CHICAGO – A court ruling ordering a fiscally distressed Chicago suburb to raise its firefighter pension contributions could pit pensioners against general obligation bondholders, Moody’s Investors Service warns.
An Illinois appellate court last year upheld a trial court decision from 2015 ordering Harvey to levy a property tax to meet its firefighter pension fund obligations. The appeals court went a step further and concluded – in a first of its kind ruling in Illinois – that the fund was on the “verge of default.”
The city south of Chicago was already tarnished by bond defaults and federal sanctions for misleading bondholders. It began defaulting on a 2007 issue in 2015 and has made good on some payments but the defaults are ongoing.
If the ruling holds, the city must make good on $11 million owed to the pension fund. The city’s petition for a rehearing was denied last month. The city could appeal to the state Supreme Court. The city did not return a request for comment on the case or status of its bond payments.
“With the court ruling, Harvey must increase pension contributions even while GO debt goes unpaid,” Moody’s wrote in a sector report, “Harvey court ruling highlights Illinois' pension protections,” published this week.
Moody’s does not rate Harvey and while the report looks more broadly at the potential impact of the ruling statewide, it delves deeply into the suburb’s strained finances.
“Future revenue increases needed to provide services and pay bondholders could be difficult for the city to enact. Under state law, the city cannot file for bankruptcy, so a state court, not a bankruptcy judge, may hear the arguments of pensioners and bondholders,” Moody’s continued. No bondholder action has been reported.
Moody’s described the city’s fiscal position as “extraordinarily distressed” with an available operating fund balance that was a negative $51.6 million at the end of fiscal 2016. The city has $43 million of debt outstanding and an adjusted net pension liability based on Moody’s calculations of $87.3 million which equates to 3.6 times operating revenue and exceeds the median of 3% for all Illinois cities.
The city’s burdens are supported by a modest $574.2 million tax base that is depreciating at an average annual rate of 7.5%. Harvey has a poverty rate of 36.4% compared to the national rate of 15.5%.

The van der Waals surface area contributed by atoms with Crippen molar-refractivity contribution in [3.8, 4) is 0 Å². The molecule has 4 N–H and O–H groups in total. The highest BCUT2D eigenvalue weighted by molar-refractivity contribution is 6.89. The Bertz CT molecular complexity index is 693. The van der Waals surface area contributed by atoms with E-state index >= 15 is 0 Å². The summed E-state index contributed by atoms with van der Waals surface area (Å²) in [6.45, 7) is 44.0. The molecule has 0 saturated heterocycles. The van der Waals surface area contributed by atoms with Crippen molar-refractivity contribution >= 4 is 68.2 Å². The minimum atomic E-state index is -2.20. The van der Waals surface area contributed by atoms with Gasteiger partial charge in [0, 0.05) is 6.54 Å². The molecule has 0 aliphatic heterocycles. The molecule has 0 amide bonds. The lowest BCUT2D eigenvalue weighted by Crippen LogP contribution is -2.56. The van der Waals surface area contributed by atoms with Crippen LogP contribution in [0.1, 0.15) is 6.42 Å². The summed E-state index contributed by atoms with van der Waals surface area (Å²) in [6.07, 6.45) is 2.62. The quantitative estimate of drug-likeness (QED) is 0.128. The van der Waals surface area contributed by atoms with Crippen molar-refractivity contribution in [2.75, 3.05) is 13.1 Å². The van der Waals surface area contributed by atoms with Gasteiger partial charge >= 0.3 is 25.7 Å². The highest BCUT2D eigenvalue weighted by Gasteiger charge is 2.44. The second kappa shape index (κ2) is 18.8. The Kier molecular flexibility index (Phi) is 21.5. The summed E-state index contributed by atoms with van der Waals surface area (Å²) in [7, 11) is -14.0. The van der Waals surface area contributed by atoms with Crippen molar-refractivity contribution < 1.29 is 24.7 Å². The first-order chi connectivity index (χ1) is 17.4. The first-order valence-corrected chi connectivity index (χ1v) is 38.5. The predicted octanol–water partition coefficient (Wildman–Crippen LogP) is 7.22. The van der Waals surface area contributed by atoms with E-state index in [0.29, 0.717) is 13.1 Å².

“Harvey's apparent inability to pay the court-ordered $11 million-plus in pension funding and/or make bondholders whole is underscored by its weak financial position, small tax base and heavy debt burden,” Moody’s said.
Moody’s said the ruling underscores the stringent protections afforded pension benefits by the state constitution; under 2016 legislation municipalities must comply with minimum pension funding requirements.
Under the new rules, police and firefighter pension boards are empowered to petition the state comptroller if their local city fails to meet the minimum requirement payment and the comptroller can withhold a portion of the local government's state funding and send it to the fund. The mechanism, however, has not yet been put in place to take the action.
The state requires single-employer local government public safety pension funds to reach a 90% funding fund ratio on a reported basis by 2040.
The majority of cities rated by Moody’s are making pension contributions at, near, or above the state minimum but the targets are failing to keep the net liabilities from growing, Moody’s said.
In the Harvey case, the appellate court found the “severe fund deficiency and alarming rate of asset depletion, and Harvey’s demonstrated inability to collect on its tax levies to support its obligations establish that the pension fund’s ability to pay the beneficiaries will be extinguished in the near future." The fund was at about a 25% funded ratio based on 2016 reporting.
Moody’s said the funded ratio of Harvey's firefighters' fund is similar to a small percentage of other public safety pension plans in Illinois which signals that some are struggling. Of the 649 public safety plans in the state, about 27 had funded ratios below 25%.
The pension ruling represents the latest in a series of black marks against the city which is still under sanctions that were part of a 2014 settlement with the Securities and Exchange Commission for misleading bondholders on the use of bond proceeds.
The city’s tax-exempt piece of the 2007 deal has recently traded at 64 to 66 cents on the dollar, according to the Municipal Securities Rulemaking Board's EMMA site.
Harvey last carried a rating of B from Fitch Ratings on its 2007 issue. Fitch withdrew the rating in November 2010 “due to insufficient information provided.”
Harvey paid principal on its taxable GOs eight months late. Some tax-exempt GO coupon payments have been late and remain in arrears, according to one Harvey GO bondholder, who added, the city does not respond to calls to discuss the defaults.